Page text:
In the account of the raising of Lazarus, Jesus meets with the sisters in turn: Martha followed by Mary. Martha goes immediately to meet Jesus as he arrives, while Mary waits until she is called. As one commentator notes, "Martha, the more aggressive sister, went to meet Jesus, while quiet and contemplative Mary stayed home. This portrayal of the sisters agrees with that found in Luke 10:38–42." In speaking with Jesus, both sisters lament that he did not arrive in time to prevent their brother's death: "Lord, if you had been here, my brother would not have died". But where Jesus' response to Mary is more emotional, his response to Martha is one of teaching, calling her to hope and faith:
When Martha heard that Jesus was coming, she went out to meet him, but Mary stayed at home. "Lord", Martha said to Jesus, "if you had been here, my brother would not have died. But I know that even now God will give you whatever you ask."
Jesus said to her, "Your brother will rise again."
Martha answered, "I know he will rise again in the resurrection at the last day."
Jesus said to her, "I am the resurrection and the life. He who believes in me will live, even though he dies; and whoever lives and believes in me will never die. Do you believe this?"
"Yes, Lord", she told him, "I believe that you are the Christ, the Son of God, who was to come into the world."
As the narrative continues, Martha calls her sister Mary to see Jesus. Jesus has Mary bring him to Lazarus' tomb where he commands the stone to be removed from its entrance. Martha here objects, "But, Lord, by this time there is a bad odor, for he has been there four days", to which Jesus replies, "Did I not tell you that if you believed, you would see the glory of God?". They then take away the stone and Jesus prays and calls Lazarus forth alive from the tomb.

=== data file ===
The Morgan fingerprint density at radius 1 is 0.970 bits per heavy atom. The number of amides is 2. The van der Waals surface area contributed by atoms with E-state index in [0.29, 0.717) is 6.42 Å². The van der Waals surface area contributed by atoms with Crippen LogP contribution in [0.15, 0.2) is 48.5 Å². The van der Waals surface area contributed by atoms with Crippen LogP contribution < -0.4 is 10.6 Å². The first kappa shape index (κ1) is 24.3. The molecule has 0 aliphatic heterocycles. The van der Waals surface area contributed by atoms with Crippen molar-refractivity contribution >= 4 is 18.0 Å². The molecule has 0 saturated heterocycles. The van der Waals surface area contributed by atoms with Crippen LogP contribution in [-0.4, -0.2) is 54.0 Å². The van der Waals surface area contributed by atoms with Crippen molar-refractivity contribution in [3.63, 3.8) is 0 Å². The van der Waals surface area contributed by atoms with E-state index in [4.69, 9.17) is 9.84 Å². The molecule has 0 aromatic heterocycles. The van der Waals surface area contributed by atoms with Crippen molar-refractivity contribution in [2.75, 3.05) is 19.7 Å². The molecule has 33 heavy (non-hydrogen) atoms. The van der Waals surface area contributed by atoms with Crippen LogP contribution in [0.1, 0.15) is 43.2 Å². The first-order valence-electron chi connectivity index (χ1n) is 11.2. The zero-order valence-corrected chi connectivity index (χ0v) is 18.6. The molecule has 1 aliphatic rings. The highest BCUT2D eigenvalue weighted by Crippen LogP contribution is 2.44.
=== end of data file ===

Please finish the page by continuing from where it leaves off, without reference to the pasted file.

Martha appears again in John 12:1–8, where she serves at a meal held in Jesus' honor at which her brother is also a guest. The narrator only mentions that the meal takes place in Bethany, while the apparently parallel accounts in the Gospels of Matthew and Mark specify that it takes place at the home of one Simon the Leper. As the Catholic Encyclopedia notes, "We are surely justified in arguing that, since Matthew and Mark place the scene in the house of Simon, St. John must be understood to say the same; it remains to be proven that Martha could not 'serve' in Simon's house." It is at this meal that a woman (Martha's sister Mary, according to John) anoints Jesus with expensive perfume.
In medieval Western Christianity, Martha's sister Mary was often equated with Mary Magdalene. This identification led to additional information being attributed to Martha as well: